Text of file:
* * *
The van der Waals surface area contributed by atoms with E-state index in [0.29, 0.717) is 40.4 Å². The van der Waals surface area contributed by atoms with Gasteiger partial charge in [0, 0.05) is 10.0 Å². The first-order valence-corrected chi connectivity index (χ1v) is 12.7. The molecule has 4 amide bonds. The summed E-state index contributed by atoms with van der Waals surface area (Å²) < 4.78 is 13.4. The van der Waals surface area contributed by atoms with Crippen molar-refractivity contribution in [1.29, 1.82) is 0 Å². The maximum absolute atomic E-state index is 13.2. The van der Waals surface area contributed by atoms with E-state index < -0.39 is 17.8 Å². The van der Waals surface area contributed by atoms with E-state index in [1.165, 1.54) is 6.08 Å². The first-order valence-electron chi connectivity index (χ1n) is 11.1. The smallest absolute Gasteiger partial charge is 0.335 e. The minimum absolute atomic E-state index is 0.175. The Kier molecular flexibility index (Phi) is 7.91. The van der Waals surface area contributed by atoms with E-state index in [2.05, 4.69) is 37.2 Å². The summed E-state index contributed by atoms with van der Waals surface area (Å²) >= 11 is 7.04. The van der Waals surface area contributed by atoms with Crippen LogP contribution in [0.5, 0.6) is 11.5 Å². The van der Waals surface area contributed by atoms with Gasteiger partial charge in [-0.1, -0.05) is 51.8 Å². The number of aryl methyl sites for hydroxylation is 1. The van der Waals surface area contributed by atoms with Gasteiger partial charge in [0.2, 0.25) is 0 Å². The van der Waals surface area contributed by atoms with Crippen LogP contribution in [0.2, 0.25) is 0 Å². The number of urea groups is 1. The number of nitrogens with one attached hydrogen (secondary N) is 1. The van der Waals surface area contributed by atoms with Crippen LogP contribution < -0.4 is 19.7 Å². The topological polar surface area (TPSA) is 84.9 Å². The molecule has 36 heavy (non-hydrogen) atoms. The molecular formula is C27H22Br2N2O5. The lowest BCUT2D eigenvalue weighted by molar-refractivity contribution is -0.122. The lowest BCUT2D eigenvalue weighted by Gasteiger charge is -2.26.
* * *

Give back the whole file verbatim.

The van der Waals surface area contributed by atoms with E-state index in [0.29, 0.717) is 40.4 Å². The van der Waals surface area contributed by atoms with Gasteiger partial charge in [0, 0.05) is 10.0 Å². The first-order valence-corrected chi connectivity index (χ1v) is 12.7. The molecule has 4 amide bonds. The summed E-state index contributed by atoms with van der Waals surface area (Å²) < 4.78 is 13.4. The van der Waals surface area contributed by atoms with Crippen molar-refractivity contribution in [1.29, 1.82) is 0 Å². The maximum absolute atomic E-state index is 13.2. The van der Waals surface area contributed by atoms with E-state index < -0.39 is 17.8 Å². The van der Waals surface area contributed by atoms with E-state index in [1.165, 1.54) is 6.08 Å². The first-order valence-electron chi connectivity index (χ1n) is 11.1. The smallest absolute Gasteiger partial charge is 0.335 e. The minimum absolute atomic E-state index is 0.175. The Kier molecular flexibility index (Phi) is 7.91. The van der Waals surface area contributed by atoms with E-state index in [2.05, 4.69) is 37.2 Å². The summed E-state index contributed by atoms with van der Waals surface area (Å²) >= 11 is 7.04. The van der Waals surface area contributed by atoms with Crippen LogP contribution in [0.5, 0.6) is 11.5 Å². The van der Waals surface area contributed by atoms with Gasteiger partial charge in [-0.1, -0.05) is 51.8 Å². The number of aryl methyl sites for hydroxylation is 1. The van der Waals surface area contributed by atoms with Gasteiger partial charge in [0.2, 0.25) is 0 Å². The van der Waals surface area contributed by atoms with Crippen LogP contribution in [0.2, 0.25) is 0 Å². The number of urea groups is 1. The number of nitrogens with one attached hydrogen (secondary N) is 1. The van der Waals surface area contributed by atoms with Crippen LogP contribution < -0.4 is 19.7 Å². The topological polar surface area (TPSA) is 84.9 Å². The molecule has 36 heavy (non-hydrogen) atoms. The molecular formula is C27H22Br2N2O5. The lowest BCUT2D eigenvalue weighted by molar-refractivity contribution is -0.122. The lowest BCUT2D eigenvalue weighted by Gasteiger charge is -2.26.